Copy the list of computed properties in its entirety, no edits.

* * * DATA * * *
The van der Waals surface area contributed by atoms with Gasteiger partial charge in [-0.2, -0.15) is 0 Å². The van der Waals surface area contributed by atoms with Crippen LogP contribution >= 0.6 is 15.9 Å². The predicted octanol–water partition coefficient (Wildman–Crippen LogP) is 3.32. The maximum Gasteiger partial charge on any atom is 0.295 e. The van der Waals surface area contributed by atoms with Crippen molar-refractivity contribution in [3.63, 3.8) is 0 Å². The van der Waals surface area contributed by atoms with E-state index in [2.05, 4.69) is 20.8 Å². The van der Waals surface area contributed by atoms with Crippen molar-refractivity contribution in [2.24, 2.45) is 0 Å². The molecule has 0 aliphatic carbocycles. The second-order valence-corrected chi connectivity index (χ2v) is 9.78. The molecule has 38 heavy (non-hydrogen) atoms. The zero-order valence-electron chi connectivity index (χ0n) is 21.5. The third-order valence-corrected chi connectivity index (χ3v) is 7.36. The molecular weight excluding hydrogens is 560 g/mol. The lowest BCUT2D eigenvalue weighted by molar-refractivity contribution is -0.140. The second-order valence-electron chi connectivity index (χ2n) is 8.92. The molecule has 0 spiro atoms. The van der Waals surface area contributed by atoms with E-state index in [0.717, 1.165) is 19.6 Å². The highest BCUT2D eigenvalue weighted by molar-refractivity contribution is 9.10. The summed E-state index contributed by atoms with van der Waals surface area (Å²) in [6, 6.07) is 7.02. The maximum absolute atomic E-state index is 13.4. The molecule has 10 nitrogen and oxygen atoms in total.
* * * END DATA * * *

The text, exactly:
The van der Waals surface area contributed by atoms with Gasteiger partial charge in [-0.2, -0.15) is 0 Å². The van der Waals surface area contributed by atoms with Crippen LogP contribution >= 0.6 is 15.9 Å². The predicted octanol–water partition coefficient (Wildman–Crippen LogP) is 3.32. The maximum Gasteiger partial charge on any atom is 0.295 e. The van der Waals surface area contributed by atoms with Crippen molar-refractivity contribution in [3.63, 3.8) is 0 Å². The van der Waals surface area contributed by atoms with E-state index in [2.05, 4.69) is 20.8 Å². The van der Waals surface area contributed by atoms with Crippen molar-refractivity contribution in [2.24, 2.45) is 0 Å². The molecule has 0 aliphatic carbocycles. The second-order valence-corrected chi connectivity index (χ2v) is 9.78. The molecule has 38 heavy (non-hydrogen) atoms. The zero-order valence-electron chi connectivity index (χ0n) is 21.5. The third-order valence-corrected chi connectivity index (χ3v) is 7.36. The molecular weight excluding hydrogens is 560 g/mol. The lowest BCUT2D eigenvalue weighted by molar-refractivity contribution is -0.140. The second-order valence-electron chi connectivity index (χ2n) is 8.92. The molecule has 0 spiro atoms. The van der Waals surface area contributed by atoms with E-state index in [0.717, 1.165) is 19.6 Å². The highest BCUT2D eigenvalue weighted by molar-refractivity contribution is 9.10. The summed E-state index contributed by atoms with van der Waals surface area (Å²) in [6, 6.07) is 7.02. The maximum absolute atomic E-state index is 13.4. The molecule has 10 nitrogen and oxygen atoms in total.